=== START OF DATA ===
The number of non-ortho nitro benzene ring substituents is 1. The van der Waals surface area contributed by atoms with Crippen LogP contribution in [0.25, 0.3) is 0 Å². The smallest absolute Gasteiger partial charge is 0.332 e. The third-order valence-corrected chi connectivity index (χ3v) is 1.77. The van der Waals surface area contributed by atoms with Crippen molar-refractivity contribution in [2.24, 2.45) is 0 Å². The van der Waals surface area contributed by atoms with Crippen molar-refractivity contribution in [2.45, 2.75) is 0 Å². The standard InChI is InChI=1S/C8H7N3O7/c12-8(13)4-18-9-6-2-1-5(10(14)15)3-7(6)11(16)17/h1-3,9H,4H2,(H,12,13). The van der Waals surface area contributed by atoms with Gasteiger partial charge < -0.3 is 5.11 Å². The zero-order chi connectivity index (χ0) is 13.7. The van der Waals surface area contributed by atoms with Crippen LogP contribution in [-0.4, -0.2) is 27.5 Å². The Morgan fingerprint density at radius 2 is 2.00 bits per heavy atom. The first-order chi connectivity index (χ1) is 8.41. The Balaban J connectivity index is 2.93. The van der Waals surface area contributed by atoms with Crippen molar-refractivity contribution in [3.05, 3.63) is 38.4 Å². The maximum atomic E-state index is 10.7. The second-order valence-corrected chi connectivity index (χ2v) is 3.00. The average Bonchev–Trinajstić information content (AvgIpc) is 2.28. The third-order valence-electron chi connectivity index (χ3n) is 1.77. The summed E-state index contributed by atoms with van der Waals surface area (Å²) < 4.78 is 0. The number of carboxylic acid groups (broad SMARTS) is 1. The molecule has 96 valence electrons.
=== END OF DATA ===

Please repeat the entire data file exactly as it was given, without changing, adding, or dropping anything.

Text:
The number of non-ortho nitro benzene ring substituents is 1. The van der Waals surface area contributed by atoms with Crippen LogP contribution in [0.25, 0.3) is 0 Å². The smallest absolute Gasteiger partial charge is 0.332 e. The third-order valence-corrected chi connectivity index (χ3v) is 1.77. The van der Waals surface area contributed by atoms with Crippen molar-refractivity contribution in [2.24, 2.45) is 0 Å². The van der Waals surface area contributed by atoms with Crippen molar-refractivity contribution in [2.45, 2.75) is 0 Å². The standard InChI is InChI=1S/C8H7N3O7/c12-8(13)4-18-9-6-2-1-5(10(14)15)3-7(6)11(16)17/h1-3,9H,4H2,(H,12,13). The van der Waals surface area contributed by atoms with Gasteiger partial charge < -0.3 is 5.11 Å². The zero-order chi connectivity index (χ0) is 13.7. The van der Waals surface area contributed by atoms with Crippen LogP contribution in [-0.4, -0.2) is 27.5 Å². The Morgan fingerprint density at radius 2 is 2.00 bits per heavy atom. The first-order chi connectivity index (χ1) is 8.41. The Balaban J connectivity index is 2.93. The van der Waals surface area contributed by atoms with Crippen molar-refractivity contribution in [3.05, 3.63) is 38.4 Å². The maximum atomic E-state index is 10.7. The second-order valence-corrected chi connectivity index (χ2v) is 3.00. The average Bonchev–Trinajstić information content (AvgIpc) is 2.28. The third-order valence-electron chi connectivity index (χ3n) is 1.77. The summed E-state index contributed by atoms with van der Waals surface area (Å²) < 4.78 is 0. The number of carboxylic acid groups (broad SMARTS) is 1. The molecule has 96 valence electrons.